Jump to content

  • Chat
  •  
  •  



Welcome to Formiculture.com!

This is a website for anyone interested in Myrmecology and all aspects of finding, keeping, and studying ants. The site and forum are free to use. Register now to gain access to all of our features. Once registered and logged in, you will be able to create topics, post replies to existing threads, give reputation points to your fellow members, get your own private messenger, post status updates, manage your profile and so much more. If you already have an account, login here - otherwise create an account for free today!

Photo
- - - - -

At last science answers our burning question: why do ants make a big mess at their water feeder?


  • Please log in to reply
6 replies to this topic

#1 Offline futurebird - Posted August 27 2021 - 11:00 AM

futurebird

    Advanced Member

  • Members
  • PipPipPip
  • 371 posts
  • LocationNew York City, NY

JeiKLXb.png
 

We've all seen this before. Why did they muck up the feeder with dirt and sand? Well this study breaks it down. Liquids are dangerous to ants, they are sticky and surface tension can be a powerful force. By stacking sand ants create a natural siphon so they can safely drink liquid and reduce drowning risk. 

 

Read more here: https://blog.myrmeco...foraging-risks/


  • AntsMaryland, TennesseeAnts, ANTdrew and 3 others like this

Starting this July I'm posting videos of my ants every week on youTube.

I like to make relaxing videos that capture the joy of watching ants.

If that sounds like your kind of thing... follow me >here<


#2 Offline smares - Posted August 27 2021 - 7:58 PM

smares

    Advanced Member

  • Members
  • PipPipPip
  • 191 posts
  • LocationLakewood, Colorado
Interesting! I'm actually surprised at how many drowned before they started making the sand piles.

#3 Offline rptraut - Posted November 24 2021 - 10:30 PM

rptraut

    Member

  • Members
  • PipPip
  • 14 posts
I have lost very small ants from drowning, so now I use a shallow feeder (like a plastic cap with the top half cut off) fill it with cotton and then saturate it with water or sugar/water. The ants can walk on it without getting stuck and still can suck the liquid from the cotton. Also very easy to refill ( top up) with an eye dropper. This has worked very well for Brachymermex, Tetramorium and Temnothorax - especially founding colonies with nanitics that can't figure out a byFormica feeder.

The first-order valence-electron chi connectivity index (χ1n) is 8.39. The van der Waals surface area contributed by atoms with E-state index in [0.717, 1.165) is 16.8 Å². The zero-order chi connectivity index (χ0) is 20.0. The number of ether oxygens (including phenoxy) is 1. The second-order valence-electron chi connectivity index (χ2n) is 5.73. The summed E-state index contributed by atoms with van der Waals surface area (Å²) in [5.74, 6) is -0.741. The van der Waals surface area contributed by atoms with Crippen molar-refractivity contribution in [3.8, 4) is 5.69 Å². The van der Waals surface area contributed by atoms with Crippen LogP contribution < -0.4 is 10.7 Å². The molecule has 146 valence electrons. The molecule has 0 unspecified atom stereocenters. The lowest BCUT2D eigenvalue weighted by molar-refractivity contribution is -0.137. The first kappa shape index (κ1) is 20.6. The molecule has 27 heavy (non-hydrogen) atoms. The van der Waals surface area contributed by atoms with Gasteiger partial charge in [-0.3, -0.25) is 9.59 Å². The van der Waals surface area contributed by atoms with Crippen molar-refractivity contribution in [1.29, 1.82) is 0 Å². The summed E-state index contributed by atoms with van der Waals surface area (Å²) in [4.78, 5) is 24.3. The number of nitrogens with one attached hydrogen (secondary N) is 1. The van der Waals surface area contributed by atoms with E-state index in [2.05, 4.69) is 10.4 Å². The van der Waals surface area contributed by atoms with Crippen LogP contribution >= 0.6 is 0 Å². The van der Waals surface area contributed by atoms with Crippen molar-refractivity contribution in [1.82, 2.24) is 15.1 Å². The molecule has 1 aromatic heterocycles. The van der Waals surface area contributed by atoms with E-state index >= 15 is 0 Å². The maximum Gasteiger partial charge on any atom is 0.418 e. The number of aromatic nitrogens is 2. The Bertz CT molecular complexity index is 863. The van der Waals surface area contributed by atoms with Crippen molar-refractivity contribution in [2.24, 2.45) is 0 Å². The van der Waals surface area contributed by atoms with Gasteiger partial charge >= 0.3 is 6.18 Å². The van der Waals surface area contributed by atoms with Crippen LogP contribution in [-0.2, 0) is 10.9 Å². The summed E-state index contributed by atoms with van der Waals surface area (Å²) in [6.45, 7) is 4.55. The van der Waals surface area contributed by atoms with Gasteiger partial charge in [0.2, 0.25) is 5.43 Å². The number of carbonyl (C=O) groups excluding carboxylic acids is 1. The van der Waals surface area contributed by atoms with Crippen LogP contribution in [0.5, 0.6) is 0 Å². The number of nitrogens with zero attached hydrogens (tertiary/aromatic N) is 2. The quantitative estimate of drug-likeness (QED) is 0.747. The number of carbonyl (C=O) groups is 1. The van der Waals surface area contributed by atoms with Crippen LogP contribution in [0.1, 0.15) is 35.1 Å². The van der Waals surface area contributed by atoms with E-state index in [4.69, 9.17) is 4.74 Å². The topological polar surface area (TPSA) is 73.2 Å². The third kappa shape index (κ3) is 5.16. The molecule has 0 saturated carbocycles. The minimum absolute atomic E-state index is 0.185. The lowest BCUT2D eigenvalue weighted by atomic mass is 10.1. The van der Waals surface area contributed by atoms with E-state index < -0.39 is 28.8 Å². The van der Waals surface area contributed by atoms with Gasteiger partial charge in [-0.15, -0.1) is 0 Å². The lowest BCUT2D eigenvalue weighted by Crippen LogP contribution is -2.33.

• Antkeeper01 likes this

#4 Offline Zeiss - Posted November 25 2021 - 12:40 AM

Zeiss

    Advanced Member

  • Members
  • PipPipPip
  • 1,107 posts
  • LocationFountain Valley/Riverside, CA

Yes, if your ants are constantly piling stuff on their liquids, it's time to take it out for a little bit or you can move it further away from their nest entrance.  



#5 Offline PaigeX - Posted November 25 2021 - 2:03 AM

PaigeX

    Advanced Member

  • Members
  • PipPipPip
  • 51 posts
  • LocationSunshine Coast, QLD, Australia

I've found that my Polyrhachis vermiculosa are the only ones that do this so far. I went to pure honey instead of sugar water because of it. They do it less with honey. I need to make/buy better feeding stuff.
 


Favourite Ant Genus: Polyrhachis 

 

Here's the list of ants I have so far:
 
Golden Bull Ant - Myrmecia Chrysogaster - Queen in test tube and small outworld. No eggs yet.
Golden Tailed Spiny Ant - Polyrhachis Ammon - Or might be Polyrhachis Brisbanensis. - Colony.
Also a few Queens in test tubes with small outworlds.
Golden Tailed Spiny Ant - Polyrhachis Vermiculosa - Colony.
Golden Tail Sugar Ant - Camponotus Aeneopilosus - A few queens in test tubes.
Household Sugar Ant - Camponotus Humilior - A few queens in test tubes.
White-Legged Sugar Ant - Camponotus Elegans - Colony.
Brachyponera lutea - Queen in test tube - has eggs, larvae and cocoons.
Black Pavement Ant - Iridomyrmex Bicknelli - Queen in test tube. Has first workers.
Black Ant - Ochetellus glaber - Colony. 
 
One mini small orange Ant queen of 3mm in size. (0.11 inch) Has some eggs already.
One unidentified Golden Spiny Ant queen in test tube with eggs. Larger in size than Polyrhachis Vermiculosa by 1mm.
One unidentified Golden Spiny Ant colony. Smaller than Polyrhachis Vermiculosa by 1-2 mm.
 

May God Bless you. 

 


#6 Offline PurdueEntomology - Posted November 25 2021 - 3:04 AM

PurdueEntomology

    Advanced Member

  • Members
  • PipPipPip
  • 414 posts
  • LocationUniversity of Tennessee, Knoxville, TN

You all may benefit from reading this:   https://onlinelibrar....1002/ece3.6968


  • PaigeX likes this

#7 Offline AntaholicAnonymous - Posted November 26 2021 - 3:02 AM

AntaholicAnonymous

    Advanced Member

  • Members
  • PipPipPip
  • 347 posts
  • LocationAustria
I exclusively use test tubes for offering liquids. They last a very long time, don't spill and noone drowns in there.
Either test tubes or fruits is what I go for




0 user(s) are reading this topic

0 members, 0 guests, 0 anonymous users